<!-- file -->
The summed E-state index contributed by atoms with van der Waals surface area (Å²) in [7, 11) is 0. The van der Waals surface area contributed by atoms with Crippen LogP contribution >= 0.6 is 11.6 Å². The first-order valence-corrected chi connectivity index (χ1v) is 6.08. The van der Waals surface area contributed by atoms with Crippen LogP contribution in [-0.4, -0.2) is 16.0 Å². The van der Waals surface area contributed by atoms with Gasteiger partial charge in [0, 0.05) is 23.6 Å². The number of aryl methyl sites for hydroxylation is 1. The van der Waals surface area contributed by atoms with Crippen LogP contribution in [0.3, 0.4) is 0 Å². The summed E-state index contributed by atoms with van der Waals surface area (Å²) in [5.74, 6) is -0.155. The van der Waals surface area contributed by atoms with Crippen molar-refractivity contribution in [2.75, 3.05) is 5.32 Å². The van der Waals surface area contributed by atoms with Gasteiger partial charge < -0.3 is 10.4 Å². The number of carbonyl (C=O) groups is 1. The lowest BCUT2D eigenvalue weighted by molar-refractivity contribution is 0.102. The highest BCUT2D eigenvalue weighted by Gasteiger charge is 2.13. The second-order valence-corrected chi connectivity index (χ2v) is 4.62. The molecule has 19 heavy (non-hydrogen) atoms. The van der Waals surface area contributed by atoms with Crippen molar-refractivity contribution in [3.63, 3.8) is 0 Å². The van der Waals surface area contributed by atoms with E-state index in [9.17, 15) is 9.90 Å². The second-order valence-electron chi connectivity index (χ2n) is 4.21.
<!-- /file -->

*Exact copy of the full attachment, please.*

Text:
The summed E-state index contributed by atoms with van der Waals surface area (Å²) in [7, 11) is 0. The van der Waals surface area contributed by atoms with Crippen LogP contribution >= 0.6 is 11.6 Å². The first-order valence-corrected chi connectivity index (χ1v) is 6.08. The van der Waals surface area contributed by atoms with Crippen LogP contribution in [-0.4, -0.2) is 16.0 Å². The van der Waals surface area contributed by atoms with Gasteiger partial charge in [0, 0.05) is 23.6 Å². The number of aryl methyl sites for hydroxylation is 1. The van der Waals surface area contributed by atoms with Crippen LogP contribution in [0.3, 0.4) is 0 Å². The summed E-state index contributed by atoms with van der Waals surface area (Å²) in [5.74, 6) is -0.155. The van der Waals surface area contributed by atoms with Crippen molar-refractivity contribution in [2.75, 3.05) is 5.32 Å². The van der Waals surface area contributed by atoms with Gasteiger partial charge < -0.3 is 10.4 Å². The number of carbonyl (C=O) groups is 1. The lowest BCUT2D eigenvalue weighted by molar-refractivity contribution is 0.102. The highest BCUT2D eigenvalue weighted by Gasteiger charge is 2.13. The second-order valence-corrected chi connectivity index (χ2v) is 4.62. The molecule has 19 heavy (non-hydrogen) atoms. The van der Waals surface area contributed by atoms with Crippen molar-refractivity contribution in [3.63, 3.8) is 0 Å². The van der Waals surface area contributed by atoms with E-state index in [9.17, 15) is 9.90 Å². The second-order valence-electron chi connectivity index (χ2n) is 4.21.